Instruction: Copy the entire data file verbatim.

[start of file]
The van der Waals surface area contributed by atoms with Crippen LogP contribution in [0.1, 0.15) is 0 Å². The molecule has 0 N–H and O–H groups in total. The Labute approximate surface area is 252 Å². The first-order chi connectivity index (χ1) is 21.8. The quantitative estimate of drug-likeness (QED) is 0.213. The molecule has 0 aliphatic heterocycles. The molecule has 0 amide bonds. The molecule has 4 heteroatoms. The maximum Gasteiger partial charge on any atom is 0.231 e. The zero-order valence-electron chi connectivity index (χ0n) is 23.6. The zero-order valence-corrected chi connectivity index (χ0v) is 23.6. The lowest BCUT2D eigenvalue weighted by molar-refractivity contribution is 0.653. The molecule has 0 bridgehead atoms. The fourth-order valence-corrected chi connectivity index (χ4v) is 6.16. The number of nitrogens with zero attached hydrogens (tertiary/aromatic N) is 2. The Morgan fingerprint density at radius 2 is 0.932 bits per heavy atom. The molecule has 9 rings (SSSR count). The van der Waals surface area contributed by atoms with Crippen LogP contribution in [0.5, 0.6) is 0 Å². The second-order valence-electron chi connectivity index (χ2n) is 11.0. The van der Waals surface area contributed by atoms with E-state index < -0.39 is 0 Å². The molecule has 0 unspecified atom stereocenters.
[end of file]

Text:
The van der Waals surface area contributed by atoms with Crippen LogP contribution in [0.1, 0.15) is 0 Å². The molecule has 0 N–H and O–H groups in total. The Labute approximate surface area is 252 Å². The first-order chi connectivity index (χ1) is 21.8. The quantitative estimate of drug-likeness (QED) is 0.213. The molecule has 0 aliphatic heterocycles. The molecule has 0 amide bonds. The molecule has 4 heteroatoms. The maximum Gasteiger partial charge on any atom is 0.231 e. The zero-order valence-electron chi connectivity index (χ0n) is 23.6. The zero-order valence-corrected chi connectivity index (χ0v) is 23.6. The lowest BCUT2D eigenvalue weighted by molar-refractivity contribution is 0.653. The molecule has 0 bridgehead atoms. The fourth-order valence-corrected chi connectivity index (χ4v) is 6.16. The number of nitrogens with zero attached hydrogens (tertiary/aromatic N) is 2. The Morgan fingerprint density at radius 2 is 0.932 bits per heavy atom. The molecule has 9 rings (SSSR count). The van der Waals surface area contributed by atoms with Crippen LogP contribution in [0.5, 0.6) is 0 Å². The second-order valence-electron chi connectivity index (χ2n) is 11.0. The van der Waals surface area contributed by atoms with E-state index < -0.39 is 0 Å². The molecule has 0 unspecified atom stereocenters.